U.S. WWII History
Your comfortable, air-conditioned transportation will be waiting to take you and your small group on this exclusive tour option, allowing for a very personalized day with your local and knowledgeable guide.
On December 14, 1941, Brig. Gen. Dwight D. Eisenhower proposed the construction of a military installation in Australia, and that plan was approved three days later by U.S. Army chief of staff George Marshall. On December 22 a convoy led by the USS Pensacola disembarked more than 4,000 troops at Hamilton Wharf in Brisbane. Nearly one million U.S. troops would pass through Australia between 1941 and 1945, roughly 80,000 of whom were stationed in Brisbane at the height of the war. Fortifications, airfields and civil defense became an immediate priority. Industry and the population were mobilized to provide workshops, depots, factories and the necessary recreation and medical facilities. New camps were required for the United States forces and Australia's Divisions returned from the Middle East. Queensland became a training area and eventually Brisbane's population doubled as it became the headquarters for the South West Pacific campaign. The legacy of many of these places remains in the landscape.
Your first stop will be at what was the US Submarine base during WWII. Experience the Submariners Walk Heritage Trail, located at New Farm on the Brisbane River, where the US Navy's Task Force 42/72 was located during World War II. This area is dedicated to the memory of Submariners of all nations who have given their service, and in many cases their lives, in the defense of freedom and the protection of Australia.
Travel next to the Queensland Maritime Museum. This Museum tells the story of naval history in Australia, especially in Queensland. The main attraction of the museum is the HMAS Diamantina (K377), which served at the end of the Second World War. The port of Brisbane was selected by the US Navy as one suitable port to support a major submarine offensive, and facilities were quickly established at both to provide the necessary infrastructure. Brisbane proved highly suitable, with well-established port facilities and a dry dock capable of handling most US submarines then in service. It was also out of range of Japanese aircraft based in New Guinea.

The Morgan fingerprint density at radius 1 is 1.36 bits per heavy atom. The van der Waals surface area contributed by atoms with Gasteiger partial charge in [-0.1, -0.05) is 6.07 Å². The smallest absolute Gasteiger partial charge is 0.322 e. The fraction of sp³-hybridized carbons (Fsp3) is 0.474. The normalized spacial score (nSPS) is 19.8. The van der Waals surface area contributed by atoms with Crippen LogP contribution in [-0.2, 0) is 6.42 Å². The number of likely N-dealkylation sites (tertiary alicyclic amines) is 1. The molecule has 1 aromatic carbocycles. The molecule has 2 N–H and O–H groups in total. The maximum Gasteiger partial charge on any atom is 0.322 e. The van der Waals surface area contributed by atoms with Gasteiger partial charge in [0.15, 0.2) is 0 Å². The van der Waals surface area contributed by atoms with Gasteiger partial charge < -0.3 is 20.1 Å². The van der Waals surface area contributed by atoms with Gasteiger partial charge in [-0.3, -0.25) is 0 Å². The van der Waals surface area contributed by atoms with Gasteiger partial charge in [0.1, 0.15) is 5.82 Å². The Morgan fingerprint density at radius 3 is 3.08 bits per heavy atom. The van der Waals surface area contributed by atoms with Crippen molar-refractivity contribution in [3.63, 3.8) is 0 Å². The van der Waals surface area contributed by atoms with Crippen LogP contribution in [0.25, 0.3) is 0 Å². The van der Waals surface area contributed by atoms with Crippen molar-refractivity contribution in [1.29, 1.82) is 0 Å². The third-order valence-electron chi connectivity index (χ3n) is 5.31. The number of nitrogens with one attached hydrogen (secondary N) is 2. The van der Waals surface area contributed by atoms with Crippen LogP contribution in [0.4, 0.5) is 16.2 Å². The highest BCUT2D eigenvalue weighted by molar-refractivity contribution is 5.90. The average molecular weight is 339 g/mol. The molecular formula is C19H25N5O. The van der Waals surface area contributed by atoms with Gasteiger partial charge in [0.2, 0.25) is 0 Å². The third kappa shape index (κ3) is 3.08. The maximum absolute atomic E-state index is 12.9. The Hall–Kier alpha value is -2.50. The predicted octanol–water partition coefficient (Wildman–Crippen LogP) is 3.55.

From here you will next enjoy the panoramic and sweeping views over Brisbane from Mt Coo-tha Lookout. The mountain is 287 meters above sea level and has the highest peak within the urban footprint of the city. During World War II, anti-aircraft guns and searchlights were located on the lookout. Mount Coo-tha was also the site of US Naval Ammunition Depot (Navy 134) supplying submarines at the Capricorn Wharf at New Farm (Teneriffe) in Brisbane. By now you will have no doubt worked up an appetite, so make your way to The Summit Restaurant for a delicious lunch with scenic views.
Continue next to the MacArthur Museum and this WWII Headquarters. General Douglas MacArthur was an American five-star general and Field Marshal of the Philippine Army. A highly decorated soldier of both world wars, General MacArthur played a prominent role in the Pacific theatre during World War II. The Museum looks behind the front lines of the war, here you can discover the role Brisbane played from 1939 - 1945. The Museum also focuses on the developing alliance between Australia and the US brought about by the cooperation between the armed forces of both countries.
Your day of history will continue as you next explore American memorials on the grounds of Newstead House, Brisbane's oldest house and base for US Signals Regiment during WWII. Brisbane's earliest surviving home, the Newstead House dates from 1846 when it was built as a simple single-story dwelling for pastoralist Patrick Leslie who had pioneered settlement in the Darling Downs region. As with a majority of Brisbane's prominent historical properties, the house was occupied by American forces during World War II and afterwards was opened to the public as a historical museum.
From here you will make your way to Hangar No.7 and the Allison Engine Testing Stands at TradeCoast Central Heritage Park. The story of this Eagle Farm site from convict women's prison, through early aviation events to wartime support base and International Airport. This is where you can tour Hangar No.7 and learn wartime secrets of how the Allies beat the all-powerful Zero. Behind the barbed wire fence, Hangar No.7 evokes a time when Australia was under threat and Brisbane was in danger of becoming the frontline in World War II.
You will then be returned to the pier area and your ship when your tour is completed as you leave Brisbane remembering this remarkable day learning of WWII history while exploring the city.